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Improving Diversity with Objective Skills Assessment

Dave Kearney Black Lives Matter, Careers, Diversity, EdTech, Education, Equity, Inclusion, Learning, Poverty

Black and Brown people have an unconscionable number of barriers between them and high paying jobs. In past articles, I’ve talked about many of the hurdles people of color face just to attain the skills and education necessary for a good job. And major studies have shown that, even with the required skills, terrible biases exist in recruitment and selection processes.

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Photo by Aarón Blanco Tejedor on Unsplash

Discrimination against job seekers from minority ethnic backgrounds has a devastating and disheartening effect on the applicants’ self-worth. It also affects the ultimate compensation for which they’re willing to ask.

There’s bias in resume screening, where people’s names, past institutional associations, and countries of origin have a negative impact. There are also prejudices at work during interviews that manifest in the number of callbacks Black people get compared to whites. There can even be dog whistles in job descriptions that have a discouraging effect on those who apply. The simple requirement of having a “four-year degree” can shut out competent applicants simply because of their economic history.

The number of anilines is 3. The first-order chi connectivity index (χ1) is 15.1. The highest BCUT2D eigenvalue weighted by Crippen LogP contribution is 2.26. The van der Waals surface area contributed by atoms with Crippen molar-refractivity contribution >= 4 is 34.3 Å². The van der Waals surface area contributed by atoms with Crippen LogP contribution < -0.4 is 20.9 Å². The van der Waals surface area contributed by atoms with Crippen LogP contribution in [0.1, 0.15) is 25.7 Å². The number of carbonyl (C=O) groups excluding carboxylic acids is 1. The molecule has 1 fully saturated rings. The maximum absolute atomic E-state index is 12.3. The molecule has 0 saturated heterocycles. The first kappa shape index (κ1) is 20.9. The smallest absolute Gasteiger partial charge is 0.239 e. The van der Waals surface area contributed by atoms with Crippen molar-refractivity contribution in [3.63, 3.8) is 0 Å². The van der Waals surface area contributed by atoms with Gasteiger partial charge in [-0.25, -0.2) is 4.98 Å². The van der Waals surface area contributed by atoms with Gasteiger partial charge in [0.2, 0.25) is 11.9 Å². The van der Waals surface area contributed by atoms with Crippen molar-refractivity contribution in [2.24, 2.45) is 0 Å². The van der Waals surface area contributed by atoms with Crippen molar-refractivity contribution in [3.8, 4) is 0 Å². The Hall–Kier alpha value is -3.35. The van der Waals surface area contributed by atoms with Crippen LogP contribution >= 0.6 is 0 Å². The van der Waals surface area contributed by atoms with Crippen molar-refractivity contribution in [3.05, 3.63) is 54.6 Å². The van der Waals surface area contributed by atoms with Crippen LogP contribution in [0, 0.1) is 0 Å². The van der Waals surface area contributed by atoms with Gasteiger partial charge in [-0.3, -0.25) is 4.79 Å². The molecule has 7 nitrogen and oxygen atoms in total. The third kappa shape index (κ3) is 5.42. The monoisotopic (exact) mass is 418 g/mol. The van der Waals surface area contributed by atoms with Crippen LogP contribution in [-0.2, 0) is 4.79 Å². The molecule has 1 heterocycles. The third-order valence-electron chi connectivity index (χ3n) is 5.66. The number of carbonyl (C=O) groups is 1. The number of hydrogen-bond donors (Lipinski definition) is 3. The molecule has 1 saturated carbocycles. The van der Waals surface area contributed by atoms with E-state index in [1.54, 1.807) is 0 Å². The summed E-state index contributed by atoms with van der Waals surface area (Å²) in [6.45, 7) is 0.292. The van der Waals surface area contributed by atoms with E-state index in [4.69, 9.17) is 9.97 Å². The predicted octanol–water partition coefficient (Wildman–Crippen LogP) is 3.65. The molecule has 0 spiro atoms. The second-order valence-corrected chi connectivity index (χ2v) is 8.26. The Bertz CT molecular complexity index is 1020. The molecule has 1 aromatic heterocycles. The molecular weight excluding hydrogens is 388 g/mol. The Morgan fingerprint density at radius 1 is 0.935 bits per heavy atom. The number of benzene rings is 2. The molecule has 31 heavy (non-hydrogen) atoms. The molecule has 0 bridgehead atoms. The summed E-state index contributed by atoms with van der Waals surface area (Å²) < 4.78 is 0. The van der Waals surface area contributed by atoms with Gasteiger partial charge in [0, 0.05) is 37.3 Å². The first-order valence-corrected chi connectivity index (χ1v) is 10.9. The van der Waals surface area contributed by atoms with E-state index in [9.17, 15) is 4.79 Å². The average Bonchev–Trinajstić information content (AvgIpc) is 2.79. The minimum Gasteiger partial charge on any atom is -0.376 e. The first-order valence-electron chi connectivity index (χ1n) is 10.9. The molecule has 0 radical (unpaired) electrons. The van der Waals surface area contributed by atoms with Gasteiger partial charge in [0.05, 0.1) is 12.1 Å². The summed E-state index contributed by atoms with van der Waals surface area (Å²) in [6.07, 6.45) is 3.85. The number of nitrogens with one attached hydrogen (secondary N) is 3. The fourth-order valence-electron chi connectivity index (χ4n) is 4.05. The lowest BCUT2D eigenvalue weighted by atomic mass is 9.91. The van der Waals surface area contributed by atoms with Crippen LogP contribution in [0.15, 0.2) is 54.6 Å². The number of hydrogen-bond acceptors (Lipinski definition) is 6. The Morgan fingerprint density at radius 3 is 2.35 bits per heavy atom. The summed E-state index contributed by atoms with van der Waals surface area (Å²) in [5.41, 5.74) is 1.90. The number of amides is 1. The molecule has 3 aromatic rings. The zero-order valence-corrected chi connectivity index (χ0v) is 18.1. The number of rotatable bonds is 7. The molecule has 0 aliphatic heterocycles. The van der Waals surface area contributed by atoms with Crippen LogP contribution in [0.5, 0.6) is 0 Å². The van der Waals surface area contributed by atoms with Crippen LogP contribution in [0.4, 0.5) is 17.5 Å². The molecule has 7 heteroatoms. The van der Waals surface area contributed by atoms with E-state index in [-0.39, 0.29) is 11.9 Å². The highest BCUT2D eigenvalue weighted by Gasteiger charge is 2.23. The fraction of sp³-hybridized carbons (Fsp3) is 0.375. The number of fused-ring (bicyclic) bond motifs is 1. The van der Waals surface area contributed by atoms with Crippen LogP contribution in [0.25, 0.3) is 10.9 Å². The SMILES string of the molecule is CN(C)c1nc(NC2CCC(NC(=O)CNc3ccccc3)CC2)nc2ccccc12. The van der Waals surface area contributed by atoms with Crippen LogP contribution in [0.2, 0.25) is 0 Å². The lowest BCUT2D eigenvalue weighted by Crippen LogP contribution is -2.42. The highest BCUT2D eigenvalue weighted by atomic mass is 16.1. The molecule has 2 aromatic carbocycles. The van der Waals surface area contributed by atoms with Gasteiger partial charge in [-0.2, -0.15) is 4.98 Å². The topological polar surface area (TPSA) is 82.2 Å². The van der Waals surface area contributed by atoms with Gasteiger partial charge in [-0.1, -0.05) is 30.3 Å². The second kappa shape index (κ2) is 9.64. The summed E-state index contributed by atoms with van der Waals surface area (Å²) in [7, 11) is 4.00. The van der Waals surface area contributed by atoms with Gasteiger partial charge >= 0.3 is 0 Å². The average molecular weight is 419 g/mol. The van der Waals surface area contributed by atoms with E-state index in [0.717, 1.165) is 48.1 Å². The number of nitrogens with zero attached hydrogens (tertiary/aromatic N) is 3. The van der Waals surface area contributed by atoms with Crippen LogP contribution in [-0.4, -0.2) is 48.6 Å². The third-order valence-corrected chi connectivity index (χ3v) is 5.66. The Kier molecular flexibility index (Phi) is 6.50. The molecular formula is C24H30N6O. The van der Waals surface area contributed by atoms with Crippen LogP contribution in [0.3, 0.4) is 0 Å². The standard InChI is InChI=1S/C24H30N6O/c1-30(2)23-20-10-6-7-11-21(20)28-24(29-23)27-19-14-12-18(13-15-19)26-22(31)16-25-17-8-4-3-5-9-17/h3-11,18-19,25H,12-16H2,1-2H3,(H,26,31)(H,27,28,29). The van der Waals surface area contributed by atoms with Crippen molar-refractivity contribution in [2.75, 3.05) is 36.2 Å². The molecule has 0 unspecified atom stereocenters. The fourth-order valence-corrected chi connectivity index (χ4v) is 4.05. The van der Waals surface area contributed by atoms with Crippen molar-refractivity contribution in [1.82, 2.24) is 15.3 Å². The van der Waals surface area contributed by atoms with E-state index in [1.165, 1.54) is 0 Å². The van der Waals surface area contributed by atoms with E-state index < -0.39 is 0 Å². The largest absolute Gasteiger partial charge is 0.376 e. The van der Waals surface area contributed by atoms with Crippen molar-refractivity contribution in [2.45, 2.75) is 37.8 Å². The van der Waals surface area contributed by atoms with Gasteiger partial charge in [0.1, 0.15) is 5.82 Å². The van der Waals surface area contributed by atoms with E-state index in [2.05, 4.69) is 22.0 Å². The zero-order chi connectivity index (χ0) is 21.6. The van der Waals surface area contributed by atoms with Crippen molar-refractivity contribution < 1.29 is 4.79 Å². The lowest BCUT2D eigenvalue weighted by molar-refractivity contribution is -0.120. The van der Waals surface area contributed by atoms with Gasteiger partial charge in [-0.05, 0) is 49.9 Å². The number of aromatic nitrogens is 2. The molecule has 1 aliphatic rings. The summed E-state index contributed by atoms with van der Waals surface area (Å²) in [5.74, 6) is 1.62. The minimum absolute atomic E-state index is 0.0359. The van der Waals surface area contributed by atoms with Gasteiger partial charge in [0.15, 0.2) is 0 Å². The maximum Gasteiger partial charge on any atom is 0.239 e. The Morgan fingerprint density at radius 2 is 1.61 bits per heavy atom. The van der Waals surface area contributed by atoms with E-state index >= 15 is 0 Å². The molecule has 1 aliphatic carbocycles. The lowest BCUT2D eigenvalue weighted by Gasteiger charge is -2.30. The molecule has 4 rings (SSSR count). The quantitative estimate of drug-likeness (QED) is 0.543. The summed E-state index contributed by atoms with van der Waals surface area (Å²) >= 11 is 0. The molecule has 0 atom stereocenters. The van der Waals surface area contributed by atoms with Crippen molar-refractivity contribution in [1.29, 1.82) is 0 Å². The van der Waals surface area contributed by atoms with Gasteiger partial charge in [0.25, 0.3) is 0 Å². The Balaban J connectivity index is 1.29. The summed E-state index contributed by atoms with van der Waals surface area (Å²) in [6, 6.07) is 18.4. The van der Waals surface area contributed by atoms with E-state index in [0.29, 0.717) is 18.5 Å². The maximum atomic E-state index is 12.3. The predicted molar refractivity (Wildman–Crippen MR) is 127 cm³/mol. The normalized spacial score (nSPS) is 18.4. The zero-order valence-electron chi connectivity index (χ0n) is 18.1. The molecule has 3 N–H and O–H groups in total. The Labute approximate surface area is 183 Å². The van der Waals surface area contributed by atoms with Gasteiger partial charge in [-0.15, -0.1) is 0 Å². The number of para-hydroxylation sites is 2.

Diversity Has Real Economic Benefits

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Photo by Ali Yahya on Unsplash

Discrimination has financial implications as well as social ones. Many studies, such as this one from McKinsey, show that ethnic diversity in the workplace has a measurably positive impact on that company’s financial returns. Other studies show that diverse teams are more creative, diligent, innovative, and hard-working. While these findings speak to the proven economic advantages of diversity, deeply-rooted discrimination in our culture undermines these benefits and those who seek them.

Skills Over Bias

To address the above issues, many modern companies are moving to a more skills-based approach to hiring. Technology companies like Google, Facebook, and Amazon are shifting their focus to objectively assessed and tested skills instead of the nebulous “seal-of-approval” provided by traditional academic institutions.

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Photo by Frank Romero on Unsplash

Other global factors, such as the coronavirus, have also accelerated the way we acquire skills. Remote learning is on the rise, with Edtech companies like Coursera, Udemy, and Udacity offering thousands of online technology courses at a fraction of the cost of attending a college or university. Anyone with a laptop can attend and achieve a certificate for their efforts.  One of the pandemic’s silver linings is that remote learning has taken a front seat in education choices and creates new opportunities outside of traditional academia.

Organizations, such as NapaLearns, which I am (full disclosure) a proud board member – are subsidizing these certificate programs for their communities by making online training virtually free.